Following the results of the World Anti-Doping Agency (WADA) Independent Commission report into widespread doping allegations in athletics being published, the International Centre for Sport Security (ICSS) has released the following statement:
“The results of today’s report from the WADA Independent Commission has once again underlined the alarming trend of high-profile corruption cases within sport and has cast another long shadow over the sport of athletics.
“Due to the ongoing law enforcement investigation, the ICSS will not provide direct and detailed comment on current allegations and findings related to individuals and countries. However, more broadly, the money laundering, extortion, bribery and corruption allegations that have affected the IAAF have not only further damaged the integrity and credibility of athletics but have underlined the serious and significant governance and integrity challenges now facing sport.
“Whilst the forthcoming independent integrity unit is an excellent first step in the fight against doping in athletics, we hope that the governance and operational structure of this new committee is completely independent and that the appointed individuals possess a proven track record in anti-doping and anti-corruption, from both inside and outside of sport.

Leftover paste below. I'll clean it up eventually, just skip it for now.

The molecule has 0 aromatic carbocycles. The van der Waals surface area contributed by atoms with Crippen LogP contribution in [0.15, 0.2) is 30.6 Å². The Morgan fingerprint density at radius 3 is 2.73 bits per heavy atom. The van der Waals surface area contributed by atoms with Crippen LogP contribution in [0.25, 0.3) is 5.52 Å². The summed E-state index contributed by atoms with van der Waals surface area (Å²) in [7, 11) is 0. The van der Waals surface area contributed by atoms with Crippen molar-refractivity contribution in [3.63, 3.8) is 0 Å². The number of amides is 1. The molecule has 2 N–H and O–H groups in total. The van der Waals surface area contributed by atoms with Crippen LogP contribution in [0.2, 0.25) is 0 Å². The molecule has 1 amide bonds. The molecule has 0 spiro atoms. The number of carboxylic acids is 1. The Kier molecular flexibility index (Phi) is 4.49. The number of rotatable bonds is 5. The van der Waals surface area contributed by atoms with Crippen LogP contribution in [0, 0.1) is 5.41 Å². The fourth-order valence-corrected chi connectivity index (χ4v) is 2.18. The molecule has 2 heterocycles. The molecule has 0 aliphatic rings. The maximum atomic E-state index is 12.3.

“In addition to the various scandals that have affected FIFA and football over recent months, which have centred largely on organisational corruption, the findings announced by the WADA Independent Commission today and the recent corruption allegations affecting athletics, are yet another example of why the ICSS believes that stronger external, independent regulation of sport is urgently required.
“Over recent months, the ICSS, as well as other international organisations, have been calling for a collective international effort, involving governments, external governance and integrity experts as well as law enforcement agencies; to create an independent and neutral global body that oversees sport governance and integrity.
“Alongside organisations, such as UNESCO, UNODC, OECD and the Council of Europe; the ICSS is committed to supporting the establishment of such a body and encourages sport governing bodies to play an active role in this consultation process to ensure a collective, multi-sector approach to safeguarding sport.